Another big rooter for the Cougars this year was Veryl Law, who Coach Potter says is a “good shooter and very competitive.” The Provo guard is the son of former Pittsburgh Pirates pitching star Vernon Law. Veryl together with Gifford led their high school team to the state championship where Veryl was named playmaker for the state championship squad.
The fastest of the six frosh players has to be Mike Berning, the only nonmember on the roster. The Fort Wayne, Indiana, guard’s quickness and speed will help the Cougars with the fast break in future seasons, says Coach Potter. Mike earned seven letters in two sports (golf and basketball) while in high school and averaged 18.0 per game as a hoop star.
BYU basketball fans will have three more years to follow these young players through college sports. And with this year’s experience added to their impressive high school credentials the Cougars should bounce back next year on top of the ball.
Designed to resemble the gold plates, the Expo ’74 Book of Mormon Pavilion will rest on piers in the Spokane (Washington) River.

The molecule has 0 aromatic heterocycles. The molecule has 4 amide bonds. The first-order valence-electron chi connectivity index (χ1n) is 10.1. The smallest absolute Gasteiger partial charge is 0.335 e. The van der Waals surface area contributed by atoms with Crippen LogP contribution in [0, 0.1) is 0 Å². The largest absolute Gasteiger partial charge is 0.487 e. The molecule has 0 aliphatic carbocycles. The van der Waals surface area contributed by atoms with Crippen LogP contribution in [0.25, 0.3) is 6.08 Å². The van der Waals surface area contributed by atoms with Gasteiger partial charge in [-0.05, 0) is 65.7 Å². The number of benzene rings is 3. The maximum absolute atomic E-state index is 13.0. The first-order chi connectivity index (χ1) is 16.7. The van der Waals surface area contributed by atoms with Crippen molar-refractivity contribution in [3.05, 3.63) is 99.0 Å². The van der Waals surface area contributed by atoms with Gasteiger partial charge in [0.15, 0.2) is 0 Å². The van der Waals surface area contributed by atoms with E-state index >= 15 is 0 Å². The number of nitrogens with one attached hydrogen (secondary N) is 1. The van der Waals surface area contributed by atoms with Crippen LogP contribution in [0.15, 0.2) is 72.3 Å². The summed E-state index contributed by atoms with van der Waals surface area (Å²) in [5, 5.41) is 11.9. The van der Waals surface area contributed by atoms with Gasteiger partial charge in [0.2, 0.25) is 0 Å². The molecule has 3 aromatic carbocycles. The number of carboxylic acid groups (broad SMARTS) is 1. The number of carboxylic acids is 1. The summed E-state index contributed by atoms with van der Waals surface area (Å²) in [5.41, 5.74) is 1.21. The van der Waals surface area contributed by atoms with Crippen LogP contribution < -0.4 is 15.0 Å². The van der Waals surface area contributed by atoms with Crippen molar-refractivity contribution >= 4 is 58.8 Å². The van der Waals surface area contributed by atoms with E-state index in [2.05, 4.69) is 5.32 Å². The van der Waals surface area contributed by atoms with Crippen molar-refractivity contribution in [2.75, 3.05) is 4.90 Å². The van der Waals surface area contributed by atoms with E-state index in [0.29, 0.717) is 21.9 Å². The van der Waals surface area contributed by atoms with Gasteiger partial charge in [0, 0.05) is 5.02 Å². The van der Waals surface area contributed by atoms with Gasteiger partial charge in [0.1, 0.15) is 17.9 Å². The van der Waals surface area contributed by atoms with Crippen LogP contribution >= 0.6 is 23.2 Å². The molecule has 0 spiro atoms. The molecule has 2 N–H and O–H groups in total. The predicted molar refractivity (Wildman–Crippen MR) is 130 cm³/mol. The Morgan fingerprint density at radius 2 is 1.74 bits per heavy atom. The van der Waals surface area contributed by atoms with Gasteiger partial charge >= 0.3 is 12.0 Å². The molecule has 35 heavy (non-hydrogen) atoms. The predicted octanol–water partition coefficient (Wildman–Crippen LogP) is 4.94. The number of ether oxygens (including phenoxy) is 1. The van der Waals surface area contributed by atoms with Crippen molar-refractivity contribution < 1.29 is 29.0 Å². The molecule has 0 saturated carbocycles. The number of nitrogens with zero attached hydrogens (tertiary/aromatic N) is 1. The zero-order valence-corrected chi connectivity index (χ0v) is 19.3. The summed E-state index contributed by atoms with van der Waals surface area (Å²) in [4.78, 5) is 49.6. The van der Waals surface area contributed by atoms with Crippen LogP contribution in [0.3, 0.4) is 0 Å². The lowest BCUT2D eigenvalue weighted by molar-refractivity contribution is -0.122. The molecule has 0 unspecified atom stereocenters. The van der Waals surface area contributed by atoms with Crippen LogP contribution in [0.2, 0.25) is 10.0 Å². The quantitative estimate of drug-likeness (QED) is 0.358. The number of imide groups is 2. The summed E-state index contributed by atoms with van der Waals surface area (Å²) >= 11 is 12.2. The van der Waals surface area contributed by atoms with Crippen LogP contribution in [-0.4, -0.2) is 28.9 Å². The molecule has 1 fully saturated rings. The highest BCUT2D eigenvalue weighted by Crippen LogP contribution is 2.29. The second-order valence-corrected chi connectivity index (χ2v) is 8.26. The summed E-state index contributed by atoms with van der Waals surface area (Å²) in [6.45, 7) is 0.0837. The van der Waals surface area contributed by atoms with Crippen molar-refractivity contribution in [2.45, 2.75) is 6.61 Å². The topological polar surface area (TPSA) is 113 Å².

The two-theater pavilion and exhibit, entitled “Ancient America Speaks,” will be modeled after the opened plates and joined with large rings. The fair will be open May 4 to November 3, 1974.
The Book of Mormon Pavilion will be built just off the main Expo mall, offshore from the north bank of the still water channel of the Spokane River. The pavilion will be constructed entirely over the water on piers resting on the river bottom, with the entrance 20 feet from the shore. Access will be by a wide ramp. A nine-foot statue of the Angel Moroni will stand at the entrance.
The theaters will show a 15-minute movie entitled “Ancient America Speaks.” Another highlight of the exhibit will be reed boats used by Thor Heyerdahl, world-famed explorer, in this Ra II sea expedition.